Isabelle is revolted by Gregory's actions and appalled that no-one, not even her mother, will believe her when she tells them what happened. Her mother is determined that Isabelle should honour her promise to marry Gregory, but Isabelle is equally adamant that this will not be her fate, even if it means that she will be committed to a sanatarium to avoid scandal and to persuade her to see the error of her ways. Shocked and fearful for her life, she encourages this by becoming mute and feigning a breakdown.
Her time in the asylum brings her into contact with Mary Todd Lincoln, widow of the assassinated President, who is suffering problems of her own. A fragile friendship grows up in the face of their common situation, but Isabelle is still not safe and must reclaim her voice to save herself.
The historical context is fascinating and there is plenty of suspense as we are caught up in Isabelle's quest to save herself. She is a feisty character caught up in a situation of her time and status and interesting to read of in the context of the present. An enjoyable book.
Start reading this book in the keen anticipation that it will keep you gripped and wondering about just about every character until its chilling denouement.
Tara is the main character, and she lives in a South London cul-de-sac with her husband Noah, teenaged daughter Sophie and son Spencer (11). One night, when her husband is away on business, she pops in to speak to her neighbour, and ends up having a drink with the neighbour's husband. The next thing she knows, she is waking up in her neighbour's bed, next to Lee - who is dead - with no memory of how this came to pass but certain she had not had enough to drink to explain this lapse. Shocked, she makes her escape from the house and begins the switchback journey to make sense of what happened, initially deciding not to go to the police. There are plenty of shocks and surprises along the way and Tara's trust in all of her family is challenged to the extreme.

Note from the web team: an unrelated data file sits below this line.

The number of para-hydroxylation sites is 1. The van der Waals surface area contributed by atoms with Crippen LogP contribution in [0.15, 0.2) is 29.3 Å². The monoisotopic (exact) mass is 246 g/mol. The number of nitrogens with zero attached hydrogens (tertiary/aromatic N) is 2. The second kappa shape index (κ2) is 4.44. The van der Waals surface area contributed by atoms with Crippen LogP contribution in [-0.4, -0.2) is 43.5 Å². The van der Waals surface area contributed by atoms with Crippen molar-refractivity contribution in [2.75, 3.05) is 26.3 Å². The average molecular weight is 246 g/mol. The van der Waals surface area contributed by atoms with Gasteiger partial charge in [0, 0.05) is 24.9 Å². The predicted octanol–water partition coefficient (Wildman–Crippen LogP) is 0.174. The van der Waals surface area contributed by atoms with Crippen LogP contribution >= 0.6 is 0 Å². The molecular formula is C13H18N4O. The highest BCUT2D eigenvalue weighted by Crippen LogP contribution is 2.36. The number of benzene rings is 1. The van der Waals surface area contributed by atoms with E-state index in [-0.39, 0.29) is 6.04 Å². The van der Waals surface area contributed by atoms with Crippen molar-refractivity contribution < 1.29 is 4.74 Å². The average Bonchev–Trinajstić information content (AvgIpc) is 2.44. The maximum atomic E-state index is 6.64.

An unusual, intriguing and engrossing thriller which is a thoroughly enjoyable read. Zeb's mysterious injuries and memory loss land her in hospital, but she is determined to solve the enigma of how she came to be where she was found, far from home, and what had led her into danger. However, retracing the few steps she can recall could help her find herself - or take her back into peril. As she seeks to secure the future for herself and her son, Matty, she needs to travel into her misty past. Who is it safe to trust, and can she even she trust herself? Plenty to keep the reader guessing right to the end.
Monday, December 12, 2016
What a brilliant thriller: intense suspense, more twists than a country lane, and a clever, original plot that is engrossing and enthralling from beginning to end. Jenna, the main character, has received a heart transplant but discovers that this amazing gift of a second chance at life comes with a cost. She starts to experience dreams and recollections that are not her own. Is she being possessed by her donor? Her life becomes more traumatic and out of control as she tries to make sense of it all, and danger is lurking. It's an amazing story that is utterly gripping, a terrific read.